Free Solo

Film, Documentaries
4 out of 5 stars
5 out of 5 stars
(1user review)
Free Solo

A rock climber without safety ropes, Alex Honnold rises to the occasion of his greatest challenge with only a bag of chalk to keep him steady.

Who knows what makes mountain climber Alex Honnold – the daredevil at the heart of the so-terrifying-you’ll-hyperventilate ‘Free Solo’ – risk his life thousands of feet up with no ropes or securing gear of any kind. Maybe it’s a quest for perfection, or a death wish, or a unique biological inability to feel fear, or a pursuit of the ‘goddamn warrior spirit’ (his own words). All of these possibilities are suggested during this mesmerising documentary, but you won’t be looking for an explanation. Just like the sheer rock face, El Capitan, that looms like a one-kilometre-tall dare, Honnold himself is a force of nature: shy, prone to solitude and, by his own admission, potentially on the autism spectrum. He studies the complex moves in his climbing journal and waits for the right moment to head out, and up.

Already a gripping watch, ‘Free Solo’ becomes extra special when it widens out to accommodate the people hanging on to Honnold’s vertical trajectory. We see him transition living in a van practising pull-ups to settling down with a doting girlfriend. Sanni McCandless takes huge emotional risks in getting close to Alex, who might die because of a single misstep, but his evolution through their relationship is heart-meltingly romantic – and ominous. Will it destroy his concentration? Meanwhile, a crew of rappelling cameramen, led by co-director Jimmy Chin, wrestles with its own ethical questions. Are they enabling decisions that could result in a fatality, all for the sake of a movie? ‘Free Solo’ is about getting dangerously close to the edge, where some people feel most alive. We get to experience that thrill second-hand, and that’s enough.

By: Joshua Rothkopf


Release details

Release date:
Friday December 14 2018
100 mins

Cast and crew

Elizabeth Chai Vasarhelyi, Jimmy Chin

Average User Rating

5 / 5

Rating Breakdown

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This is an absolutely incredible piece of documentary movie-making. Seriously classy, utterly fascinating & completely involving, don't think you have to have any interest in or knowledge of rock-climbing to get something out of watching this gloriously nerve-shredding film.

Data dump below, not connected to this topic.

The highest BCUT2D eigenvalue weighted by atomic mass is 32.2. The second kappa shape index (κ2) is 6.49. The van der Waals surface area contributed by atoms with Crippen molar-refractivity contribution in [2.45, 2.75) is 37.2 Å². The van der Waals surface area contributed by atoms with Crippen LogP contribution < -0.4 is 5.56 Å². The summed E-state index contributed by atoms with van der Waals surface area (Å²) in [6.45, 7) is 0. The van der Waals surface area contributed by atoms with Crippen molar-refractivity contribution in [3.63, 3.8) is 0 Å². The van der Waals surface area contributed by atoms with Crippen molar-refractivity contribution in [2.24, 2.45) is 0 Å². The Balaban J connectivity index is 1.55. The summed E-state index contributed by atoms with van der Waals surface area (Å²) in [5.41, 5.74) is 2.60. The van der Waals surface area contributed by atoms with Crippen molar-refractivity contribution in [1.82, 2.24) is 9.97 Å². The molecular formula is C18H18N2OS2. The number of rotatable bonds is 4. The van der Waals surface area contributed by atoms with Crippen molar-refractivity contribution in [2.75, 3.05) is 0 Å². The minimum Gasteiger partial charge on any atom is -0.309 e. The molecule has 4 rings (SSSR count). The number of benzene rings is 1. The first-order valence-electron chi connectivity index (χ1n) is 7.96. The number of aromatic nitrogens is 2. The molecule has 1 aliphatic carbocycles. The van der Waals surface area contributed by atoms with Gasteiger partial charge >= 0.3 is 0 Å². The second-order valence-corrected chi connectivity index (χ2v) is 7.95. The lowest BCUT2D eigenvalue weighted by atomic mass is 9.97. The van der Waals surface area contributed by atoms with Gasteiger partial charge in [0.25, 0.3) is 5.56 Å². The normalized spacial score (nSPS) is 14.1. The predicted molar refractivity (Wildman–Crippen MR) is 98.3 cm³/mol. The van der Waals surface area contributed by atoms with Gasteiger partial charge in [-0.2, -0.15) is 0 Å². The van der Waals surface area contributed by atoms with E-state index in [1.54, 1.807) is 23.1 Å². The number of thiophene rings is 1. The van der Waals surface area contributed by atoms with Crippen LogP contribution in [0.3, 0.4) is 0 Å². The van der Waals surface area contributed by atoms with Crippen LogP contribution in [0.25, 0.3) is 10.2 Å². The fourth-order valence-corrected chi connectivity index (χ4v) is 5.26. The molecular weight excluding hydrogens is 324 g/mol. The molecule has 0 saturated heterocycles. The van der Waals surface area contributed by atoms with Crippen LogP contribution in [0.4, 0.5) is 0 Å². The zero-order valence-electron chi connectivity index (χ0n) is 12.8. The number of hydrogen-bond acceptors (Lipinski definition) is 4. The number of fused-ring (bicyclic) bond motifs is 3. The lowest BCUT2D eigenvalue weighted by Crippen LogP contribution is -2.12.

Following climber Alex Honnold as he grapples both literally and figuratively with the concept of free climbing the infamous 3,000-foot vertical rock face of El Capitan in Yosemite National Park. Captured primarily by friend, fellow climber & film-maker Jimmy Chin, this is a climbing film that's not really about climbing in the same way that 'Jaws' is not really a film about a shark. This is a study of one man's limits and how far he's willing to push them, of what he's trying to escape and make up for, of how he learns to have a relationship at the same time as tackling his ambitions and what happens when you can - and cannot - do all of these things. Plus, he eats chilli like no-one I've ever seen in my life...someone, please, get this man a set of cutlery.

If you're that sort of person, you may find you'll leave the cinema and want to hit up your nearest rock climbing centre. I'm not...but I am the sort of person who finds complete inspiration in the stories of other people working to be the very best in their field of expertise and that might be just why I found Alex and his story so mesmerising. He's not a perfect person - are any of us? - but he has a fire within him that those who are never satisfied with being just good enough will recognise. Oh and there are also enough vertical camera shots in this to make the hardiest of stomachs drop away at the thought of trying to scale them free of ropes and harnesses; the moments where he is literally hanging on by the tip of a finger or the wedging in of a small toe are more thrilling than any popcorn summer blockbuster that Hollywood can dream up. If reality TV that challenges & inspires rather than revolts & bemuses floats your boat, this is one work of art worth seeking out asap.